Thursday, December 9, 2021

Saying Stuff About Things

I've been a fan of reviews, reviewing and reviewers since I was, oh, what, twelve? Thirteen? Around there. 

Some of the first things I ever had "published", in my school magazine, when I must have been that age, were reviews of singles. Singles I'd only heard on the radio, whose titles I'd misheard, something no-one ever noticed except me, later, to my own embarassment, after I saw them in print.

But you go on. You learn. You fact check and edit and make some damn effort instead of just winging it. Not that just winging it doesn't work, too. If it was good enough for Hunter Thompson and Allan Jones, it's probably good enough for the rest of us.

I was so hot on reviews I once went through every back issue of Sounds I owned to find every review and interview and op-ed Jane Suck ever wrote, so I could copy and collate and collage them all into a zine. I wish I knew what I did with it. It's somewhere.

These days you can search a lot of this stuff on the internet but it vanishes even so. Reviews can be ephemeral. Some of the best stuff, or the best known stuff, gets collected and published in actual books but most of the rest lasts about as long as it takes for the clock to go round. A bit like blog posts.

If you thought about it you'd never do it.

A good reason to point to quality reviewing when you happen upon it, something I don't do often enough. It's been a long, long time since I bought magazines or papers but I still read reviews every day of my life, on this website or that. Some of them are good. Some of them aren't. Most of them are neither.

It's only recently I've added Stereogum to my feed and generally I don't much take to the style. I used to read it years ago, before I had a feed to add anything to, back when if I wanted to visit a website I used to type the name into a search engine or at most click on something I'd saved, a favorite perhaps, and navigate back. The house style annoyed me then and it often annoys me now.

I prefer Pitchfork's much more staid, almost academic approach. Fewer opinions, more facts. Only it can be hard to review music with facts. What are you going to do? List the instruments? The studio hardware? How many hours it took to record? The street address of the manufacturing plant where they made the limited edition vinyl?

Still, I've learned a lot reading the retrospective review every Sunday, where someone explains why some old album they never mentioned before turned out to be significant or important or just good. Those are long reads, sometimes, but worth it and the way the modern world works, I can often navigate to a stream of the record in question and have it play as I read.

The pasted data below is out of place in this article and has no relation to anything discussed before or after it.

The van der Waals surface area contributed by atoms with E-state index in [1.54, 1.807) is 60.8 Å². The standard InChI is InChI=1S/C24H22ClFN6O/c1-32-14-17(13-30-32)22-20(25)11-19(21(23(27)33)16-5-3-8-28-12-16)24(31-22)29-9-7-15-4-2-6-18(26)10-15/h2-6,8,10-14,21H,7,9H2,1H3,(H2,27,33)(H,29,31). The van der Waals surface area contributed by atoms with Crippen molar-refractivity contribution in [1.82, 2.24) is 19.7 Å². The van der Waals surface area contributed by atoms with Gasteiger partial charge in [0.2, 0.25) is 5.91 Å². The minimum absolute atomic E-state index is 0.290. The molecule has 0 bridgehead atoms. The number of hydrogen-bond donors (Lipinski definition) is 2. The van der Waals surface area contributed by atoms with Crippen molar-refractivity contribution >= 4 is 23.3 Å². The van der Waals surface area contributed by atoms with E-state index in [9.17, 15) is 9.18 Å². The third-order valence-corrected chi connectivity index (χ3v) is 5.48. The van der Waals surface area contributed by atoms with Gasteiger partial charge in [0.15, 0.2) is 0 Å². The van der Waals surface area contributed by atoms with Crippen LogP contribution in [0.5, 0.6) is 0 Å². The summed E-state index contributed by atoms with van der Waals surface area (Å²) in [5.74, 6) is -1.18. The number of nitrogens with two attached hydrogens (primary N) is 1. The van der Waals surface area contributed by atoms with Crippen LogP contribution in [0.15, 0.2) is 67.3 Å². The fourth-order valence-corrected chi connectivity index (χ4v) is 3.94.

That's an odd thing when you think about it. Everything folds until it touches everything else.

It was Stereogum who published the review that got me writing this, all the same. A piece without the trademark raised eyebrow, just honest, from the heart feeling, melded with insight and thought. 

Ten years ago this month Floral Shoppe, the album that birthed the vaporwave boom, appeared on Bandcamp. I knew nothing about that. It was 2011 and I was playing mmorpgs, not listening to music. I didn't find out about it for many years, not until the furore it created had long settled into a maze of memes and irony. I think I wrote about it here, once, but thanks to my own arcane titling, if I did, I can't find what I said. 

Probably just as well. Miles Bowe's review says plenty, almost all of which I either didn't know, hadn't felt or never understood. I think I only listened to the album once or twice. I like the idea of vaporwave a lot but there's too much music to dig deep into every new crevice, more's the pity.

I listened to some of it again today, having read the review, and it sounded different. It sounded, I don't know, more? That's one reason I value reviews. A good one can add. Can a bad one take away? I don't think so but opinions vary. Worth the risk, anyway.


Mostly, though, I like reviews for themselves. I like them the way I like short stories or novels or movies or songs. I like them if they move me or amuse me or entertain me. I don't need them to be true. I just need them to be good.

I don't do as much reviewing here as I'd like. Reviews are quite hard to write. You have to think. Or feel. Or work. Or all of them together. I'd rather chop out snippy little comments, fragments cut from reviews never written, nothing left but one-liners and smart remarks. Then I paste in a clip and move on. It's fun to do. It's a style of its own. 

It is lazy, though. I know it.

Reviews like the one I linked are notes to self to do better. I don't suppose I will but at least by talking about it in public I put myself on some kind of notice. 

Not that I ever listen to my own advice. Why should I be the one?

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